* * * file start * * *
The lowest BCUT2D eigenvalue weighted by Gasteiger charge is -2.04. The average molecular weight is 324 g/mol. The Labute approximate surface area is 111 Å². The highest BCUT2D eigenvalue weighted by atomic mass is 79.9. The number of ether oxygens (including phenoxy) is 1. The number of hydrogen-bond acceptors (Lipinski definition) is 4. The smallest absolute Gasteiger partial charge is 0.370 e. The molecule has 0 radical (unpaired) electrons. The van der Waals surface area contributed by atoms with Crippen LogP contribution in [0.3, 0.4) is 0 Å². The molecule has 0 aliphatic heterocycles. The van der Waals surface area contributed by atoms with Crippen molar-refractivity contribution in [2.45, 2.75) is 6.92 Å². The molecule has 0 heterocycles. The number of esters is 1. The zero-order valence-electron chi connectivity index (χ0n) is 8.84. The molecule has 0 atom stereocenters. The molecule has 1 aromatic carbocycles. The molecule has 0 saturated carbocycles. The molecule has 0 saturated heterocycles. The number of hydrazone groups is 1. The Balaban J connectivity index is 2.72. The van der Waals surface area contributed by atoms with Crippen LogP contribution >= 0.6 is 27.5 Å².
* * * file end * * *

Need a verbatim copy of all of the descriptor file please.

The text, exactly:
The lowest BCUT2D eigenvalue weighted by Gasteiger charge is -2.04. The average molecular weight is 324 g/mol. The Labute approximate surface area is 111 Å². The highest BCUT2D eigenvalue weighted by atomic mass is 79.9. The number of ether oxygens (including phenoxy) is 1. The number of hydrogen-bond acceptors (Lipinski definition) is 4. The smallest absolute Gasteiger partial charge is 0.370 e. The molecule has 0 radical (unpaired) electrons. The van der Waals surface area contributed by atoms with Crippen LogP contribution in [0.3, 0.4) is 0 Å². The molecule has 0 aliphatic heterocycles. The van der Waals surface area contributed by atoms with Crippen molar-refractivity contribution in [2.45, 2.75) is 6.92 Å². The molecule has 0 heterocycles. The number of esters is 1. The zero-order valence-electron chi connectivity index (χ0n) is 8.84. The molecule has 0 atom stereocenters. The molecule has 1 aromatic carbocycles. The molecule has 0 saturated carbocycles. The molecule has 0 saturated heterocycles. The number of hydrazone groups is 1. The Balaban J connectivity index is 2.72. The van der Waals surface area contributed by atoms with Crippen LogP contribution >= 0.6 is 27.5 Å².